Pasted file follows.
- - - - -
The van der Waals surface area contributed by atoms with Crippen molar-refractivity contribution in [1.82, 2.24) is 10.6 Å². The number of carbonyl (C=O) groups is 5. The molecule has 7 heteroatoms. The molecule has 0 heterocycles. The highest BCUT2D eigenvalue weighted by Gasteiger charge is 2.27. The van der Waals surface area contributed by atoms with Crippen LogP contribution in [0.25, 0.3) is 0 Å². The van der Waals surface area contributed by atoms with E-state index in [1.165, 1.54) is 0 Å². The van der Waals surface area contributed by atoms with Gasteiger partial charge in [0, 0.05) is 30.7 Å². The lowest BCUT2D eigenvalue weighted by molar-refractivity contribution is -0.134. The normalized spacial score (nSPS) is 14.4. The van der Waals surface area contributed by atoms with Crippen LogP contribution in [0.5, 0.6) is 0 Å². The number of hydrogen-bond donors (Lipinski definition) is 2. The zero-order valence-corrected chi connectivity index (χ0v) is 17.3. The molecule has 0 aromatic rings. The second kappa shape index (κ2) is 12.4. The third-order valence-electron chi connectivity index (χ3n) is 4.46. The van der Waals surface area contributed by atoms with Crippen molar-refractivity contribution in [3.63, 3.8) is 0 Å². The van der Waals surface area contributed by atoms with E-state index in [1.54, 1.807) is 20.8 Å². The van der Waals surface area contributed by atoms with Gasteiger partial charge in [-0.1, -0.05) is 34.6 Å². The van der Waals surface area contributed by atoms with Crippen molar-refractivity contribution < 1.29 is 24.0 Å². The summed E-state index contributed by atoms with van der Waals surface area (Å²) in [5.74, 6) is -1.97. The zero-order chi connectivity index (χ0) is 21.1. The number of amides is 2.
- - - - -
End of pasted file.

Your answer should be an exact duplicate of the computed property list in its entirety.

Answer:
The van der Waals surface area contributed by atoms with Crippen molar-refractivity contribution in [1.82, 2.24) is 10.6 Å². The number of carbonyl (C=O) groups is 5. The molecule has 7 heteroatoms. The molecule has 0 heterocycles. The highest BCUT2D eigenvalue weighted by Gasteiger charge is 2.27. The van der Waals surface area contributed by atoms with Crippen LogP contribution in [0.25, 0.3) is 0 Å². The van der Waals surface area contributed by atoms with E-state index in [1.165, 1.54) is 0 Å². The van der Waals surface area contributed by atoms with Gasteiger partial charge in [0, 0.05) is 30.7 Å². The lowest BCUT2D eigenvalue weighted by molar-refractivity contribution is -0.134. The normalized spacial score (nSPS) is 14.4. The van der Waals surface area contributed by atoms with Crippen LogP contribution in [0.5, 0.6) is 0 Å². The number of hydrogen-bond donors (Lipinski definition) is 2. The zero-order valence-corrected chi connectivity index (χ0v) is 17.3. The molecule has 0 aromatic rings. The second kappa shape index (κ2) is 12.4. The third-order valence-electron chi connectivity index (χ3n) is 4.46. The van der Waals surface area contributed by atoms with Crippen molar-refractivity contribution in [3.63, 3.8) is 0 Å². The van der Waals surface area contributed by atoms with E-state index in [1.54, 1.807) is 20.8 Å². The van der Waals surface area contributed by atoms with Gasteiger partial charge in [-0.1, -0.05) is 34.6 Å². The van der Waals surface area contributed by atoms with Crippen molar-refractivity contribution < 1.29 is 24.0 Å². The summed E-state index contributed by atoms with van der Waals surface area (Å²) in [5.74, 6) is -1.97. The zero-order chi connectivity index (χ0) is 21.1. The number of amides is 2.